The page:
I fear that those will create more language barriers leading to isolation of information from other people who do not speak that language. Just my 2 cents.

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In the end everyone is free to try to create his/her own community in any desired language but the interest will be low. Only about English as only lingua franca I'm not convinced. I guess Chinese could become a second one if they wanted it. Just imagine they would start a Chinese SO (or a Spanish or an Arabic) and there would be better answers than here. Some people might be driven to learn more Chinese (or Spanish or Arabic) because of this. So I'm not 100% convinced that there can be only one lingua franca. There may be more. But I completely agree about the barriers. –  Trilarion Jul 2 at 8:13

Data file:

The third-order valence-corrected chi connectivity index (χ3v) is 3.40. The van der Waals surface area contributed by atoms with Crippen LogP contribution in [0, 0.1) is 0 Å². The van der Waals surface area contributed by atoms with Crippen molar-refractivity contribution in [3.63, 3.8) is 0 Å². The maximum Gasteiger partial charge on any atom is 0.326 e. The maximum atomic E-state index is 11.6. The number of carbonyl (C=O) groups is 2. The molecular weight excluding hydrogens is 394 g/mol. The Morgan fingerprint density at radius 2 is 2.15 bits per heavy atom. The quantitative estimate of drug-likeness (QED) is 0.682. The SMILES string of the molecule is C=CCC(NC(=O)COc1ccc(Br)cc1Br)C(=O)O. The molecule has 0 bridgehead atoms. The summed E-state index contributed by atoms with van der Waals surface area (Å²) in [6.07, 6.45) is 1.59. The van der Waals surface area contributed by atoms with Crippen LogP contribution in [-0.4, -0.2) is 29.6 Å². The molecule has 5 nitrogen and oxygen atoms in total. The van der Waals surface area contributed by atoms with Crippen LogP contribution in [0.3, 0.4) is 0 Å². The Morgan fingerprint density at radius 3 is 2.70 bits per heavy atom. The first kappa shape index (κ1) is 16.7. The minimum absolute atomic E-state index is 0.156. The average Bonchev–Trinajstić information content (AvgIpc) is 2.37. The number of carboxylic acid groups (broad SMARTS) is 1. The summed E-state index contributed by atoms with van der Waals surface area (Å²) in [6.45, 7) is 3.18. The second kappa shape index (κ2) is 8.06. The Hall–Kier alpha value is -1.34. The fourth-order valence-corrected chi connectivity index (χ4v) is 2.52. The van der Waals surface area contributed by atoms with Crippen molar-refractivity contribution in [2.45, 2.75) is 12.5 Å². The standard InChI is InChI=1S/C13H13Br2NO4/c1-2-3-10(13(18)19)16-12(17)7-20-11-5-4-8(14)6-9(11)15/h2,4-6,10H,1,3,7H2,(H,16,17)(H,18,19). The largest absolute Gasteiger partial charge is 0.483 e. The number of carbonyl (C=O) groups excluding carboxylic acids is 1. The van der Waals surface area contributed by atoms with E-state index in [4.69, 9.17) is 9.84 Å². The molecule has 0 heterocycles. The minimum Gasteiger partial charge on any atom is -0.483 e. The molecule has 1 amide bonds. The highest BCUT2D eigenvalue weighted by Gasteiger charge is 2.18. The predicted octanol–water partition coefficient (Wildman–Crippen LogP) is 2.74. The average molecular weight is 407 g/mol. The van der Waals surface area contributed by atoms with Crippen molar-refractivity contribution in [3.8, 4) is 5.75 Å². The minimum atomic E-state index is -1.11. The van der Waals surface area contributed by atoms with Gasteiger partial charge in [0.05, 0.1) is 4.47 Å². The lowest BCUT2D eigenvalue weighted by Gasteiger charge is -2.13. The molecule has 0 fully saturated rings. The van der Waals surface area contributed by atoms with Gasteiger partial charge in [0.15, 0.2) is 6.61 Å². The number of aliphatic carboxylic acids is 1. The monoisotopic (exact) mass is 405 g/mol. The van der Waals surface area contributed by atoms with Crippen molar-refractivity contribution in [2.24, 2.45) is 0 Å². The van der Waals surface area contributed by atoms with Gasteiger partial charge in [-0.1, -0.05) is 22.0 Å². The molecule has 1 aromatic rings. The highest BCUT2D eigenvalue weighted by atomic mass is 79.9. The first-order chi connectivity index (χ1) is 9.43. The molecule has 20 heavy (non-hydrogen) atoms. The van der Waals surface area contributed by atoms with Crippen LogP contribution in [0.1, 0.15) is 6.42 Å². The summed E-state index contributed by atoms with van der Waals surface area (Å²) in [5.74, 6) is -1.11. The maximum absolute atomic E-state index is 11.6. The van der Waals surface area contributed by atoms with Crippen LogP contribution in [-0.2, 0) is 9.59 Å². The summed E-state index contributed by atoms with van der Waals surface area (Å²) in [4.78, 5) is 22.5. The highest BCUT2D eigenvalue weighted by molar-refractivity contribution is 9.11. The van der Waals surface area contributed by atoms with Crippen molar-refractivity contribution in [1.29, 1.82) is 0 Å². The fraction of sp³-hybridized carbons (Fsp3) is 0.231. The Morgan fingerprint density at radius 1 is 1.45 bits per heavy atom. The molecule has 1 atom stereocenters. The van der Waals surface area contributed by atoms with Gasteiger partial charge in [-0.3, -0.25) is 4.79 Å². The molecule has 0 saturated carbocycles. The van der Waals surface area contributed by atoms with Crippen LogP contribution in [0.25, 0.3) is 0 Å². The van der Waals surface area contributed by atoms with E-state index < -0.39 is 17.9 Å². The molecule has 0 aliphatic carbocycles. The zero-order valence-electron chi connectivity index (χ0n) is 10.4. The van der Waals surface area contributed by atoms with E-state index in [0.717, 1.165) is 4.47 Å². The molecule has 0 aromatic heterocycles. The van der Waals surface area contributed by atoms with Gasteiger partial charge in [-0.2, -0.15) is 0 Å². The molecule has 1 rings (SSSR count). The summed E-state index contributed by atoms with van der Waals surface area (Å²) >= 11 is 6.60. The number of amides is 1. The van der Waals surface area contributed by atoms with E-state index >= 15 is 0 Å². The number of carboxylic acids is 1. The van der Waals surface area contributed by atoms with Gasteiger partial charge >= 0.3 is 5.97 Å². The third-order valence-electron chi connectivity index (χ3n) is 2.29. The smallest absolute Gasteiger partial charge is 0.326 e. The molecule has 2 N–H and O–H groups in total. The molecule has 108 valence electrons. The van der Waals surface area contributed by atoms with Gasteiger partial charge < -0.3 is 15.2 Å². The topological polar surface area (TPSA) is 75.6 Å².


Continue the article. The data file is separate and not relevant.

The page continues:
@Trilarion as off-topic - although I am not Chinese, I live and work in Shanghai, China. Their IT community is already very isolated due to low penetration of English language. But that doesn't mean they have great IT community. Because of that isolation, they still stuck in 90s (IT wise). For example their online banking while exists always require very old versions of IE (doesn't work in other browsers) which creates lots of problems for tech savvy people. My point is that such isolation isn't good for growth, and 2ndary point - Chinese can't be lingua franca because it is hard to learn... –  AlexKey Jul 2 at 9:17